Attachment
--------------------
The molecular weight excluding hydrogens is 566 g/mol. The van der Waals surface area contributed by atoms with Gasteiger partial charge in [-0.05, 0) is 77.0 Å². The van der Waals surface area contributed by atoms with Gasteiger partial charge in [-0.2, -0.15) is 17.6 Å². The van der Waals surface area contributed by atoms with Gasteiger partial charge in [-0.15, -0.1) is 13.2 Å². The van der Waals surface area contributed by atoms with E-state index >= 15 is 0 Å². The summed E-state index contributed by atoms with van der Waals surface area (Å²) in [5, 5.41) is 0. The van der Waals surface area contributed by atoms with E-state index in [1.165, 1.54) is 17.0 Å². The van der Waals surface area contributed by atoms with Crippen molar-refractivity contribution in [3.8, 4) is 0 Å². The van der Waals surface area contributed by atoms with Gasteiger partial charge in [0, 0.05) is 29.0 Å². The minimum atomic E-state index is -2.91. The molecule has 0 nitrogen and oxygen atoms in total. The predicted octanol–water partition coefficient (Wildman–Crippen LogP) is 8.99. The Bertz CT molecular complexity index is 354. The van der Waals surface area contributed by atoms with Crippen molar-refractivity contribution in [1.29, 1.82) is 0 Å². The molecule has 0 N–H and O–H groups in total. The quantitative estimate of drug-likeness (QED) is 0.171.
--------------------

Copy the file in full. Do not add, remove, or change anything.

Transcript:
The molecular weight excluding hydrogens is 566 g/mol. The van der Waals surface area contributed by atoms with Gasteiger partial charge in [-0.05, 0) is 77.0 Å². The van der Waals surface area contributed by atoms with Gasteiger partial charge in [-0.2, -0.15) is 17.6 Å². The van der Waals surface area contributed by atoms with Gasteiger partial charge in [-0.15, -0.1) is 13.2 Å². The van der Waals surface area contributed by atoms with E-state index >= 15 is 0 Å². The summed E-state index contributed by atoms with van der Waals surface area (Å²) in [5, 5.41) is 0. The van der Waals surface area contributed by atoms with E-state index in [1.165, 1.54) is 17.0 Å². The van der Waals surface area contributed by atoms with Crippen molar-refractivity contribution in [3.8, 4) is 0 Å². The van der Waals surface area contributed by atoms with Gasteiger partial charge in [0, 0.05) is 29.0 Å². The minimum atomic E-state index is -2.91. The molecule has 0 nitrogen and oxygen atoms in total. The predicted octanol–water partition coefficient (Wildman–Crippen LogP) is 8.99. The Bertz CT molecular complexity index is 354. The van der Waals surface area contributed by atoms with Crippen molar-refractivity contribution in [1.29, 1.82) is 0 Å². The molecule has 0 N–H and O–H groups in total. The quantitative estimate of drug-likeness (QED) is 0.171.